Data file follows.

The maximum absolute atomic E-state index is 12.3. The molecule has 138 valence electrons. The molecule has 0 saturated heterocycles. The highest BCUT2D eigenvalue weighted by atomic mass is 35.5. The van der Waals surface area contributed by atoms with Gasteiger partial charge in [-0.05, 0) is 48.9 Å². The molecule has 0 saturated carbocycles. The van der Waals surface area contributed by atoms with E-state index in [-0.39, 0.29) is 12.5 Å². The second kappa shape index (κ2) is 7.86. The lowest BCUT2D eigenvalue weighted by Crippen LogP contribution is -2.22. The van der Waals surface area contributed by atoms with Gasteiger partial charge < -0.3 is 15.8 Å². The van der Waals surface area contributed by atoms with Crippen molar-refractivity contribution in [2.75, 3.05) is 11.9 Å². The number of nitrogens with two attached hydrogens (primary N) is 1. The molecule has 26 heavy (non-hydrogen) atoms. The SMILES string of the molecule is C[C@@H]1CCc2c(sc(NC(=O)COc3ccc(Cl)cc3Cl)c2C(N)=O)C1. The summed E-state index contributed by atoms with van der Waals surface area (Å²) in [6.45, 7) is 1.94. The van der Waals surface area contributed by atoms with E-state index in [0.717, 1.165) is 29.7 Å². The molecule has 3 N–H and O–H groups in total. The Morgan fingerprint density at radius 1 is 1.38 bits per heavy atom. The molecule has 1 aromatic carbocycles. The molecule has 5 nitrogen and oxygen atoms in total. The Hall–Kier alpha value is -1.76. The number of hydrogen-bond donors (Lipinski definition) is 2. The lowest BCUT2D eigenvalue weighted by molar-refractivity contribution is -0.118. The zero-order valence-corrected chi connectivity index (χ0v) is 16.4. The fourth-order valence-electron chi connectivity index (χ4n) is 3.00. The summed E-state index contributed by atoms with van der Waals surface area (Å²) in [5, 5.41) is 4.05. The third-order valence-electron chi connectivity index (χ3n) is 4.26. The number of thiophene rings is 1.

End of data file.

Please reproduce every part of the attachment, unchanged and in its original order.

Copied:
The maximum absolute atomic E-state index is 12.3. The molecule has 138 valence electrons. The molecule has 0 saturated heterocycles. The highest BCUT2D eigenvalue weighted by atomic mass is 35.5. The van der Waals surface area contributed by atoms with Gasteiger partial charge in [-0.05, 0) is 48.9 Å². The molecule has 0 saturated carbocycles. The van der Waals surface area contributed by atoms with E-state index in [-0.39, 0.29) is 12.5 Å². The second kappa shape index (κ2) is 7.86. The lowest BCUT2D eigenvalue weighted by Crippen LogP contribution is -2.22. The van der Waals surface area contributed by atoms with Gasteiger partial charge < -0.3 is 15.8 Å². The van der Waals surface area contributed by atoms with Crippen molar-refractivity contribution in [2.75, 3.05) is 11.9 Å². The number of nitrogens with two attached hydrogens (primary N) is 1. The molecule has 26 heavy (non-hydrogen) atoms. The SMILES string of the molecule is C[C@@H]1CCc2c(sc(NC(=O)COc3ccc(Cl)cc3Cl)c2C(N)=O)C1. The summed E-state index contributed by atoms with van der Waals surface area (Å²) in [6.45, 7) is 1.94. The van der Waals surface area contributed by atoms with E-state index in [0.717, 1.165) is 29.7 Å². The molecule has 3 N–H and O–H groups in total. The Morgan fingerprint density at radius 1 is 1.38 bits per heavy atom. The molecule has 1 aromatic carbocycles. The molecule has 5 nitrogen and oxygen atoms in total. The Hall–Kier alpha value is -1.76. The number of hydrogen-bond donors (Lipinski definition) is 2. The lowest BCUT2D eigenvalue weighted by molar-refractivity contribution is -0.118. The zero-order valence-corrected chi connectivity index (χ0v) is 16.4. The fourth-order valence-electron chi connectivity index (χ4n) is 3.00. The summed E-state index contributed by atoms with van der Waals surface area (Å²) in [5, 5.41) is 4.05. The third-order valence-electron chi connectivity index (χ3n) is 4.26. The number of thiophene rings is 1.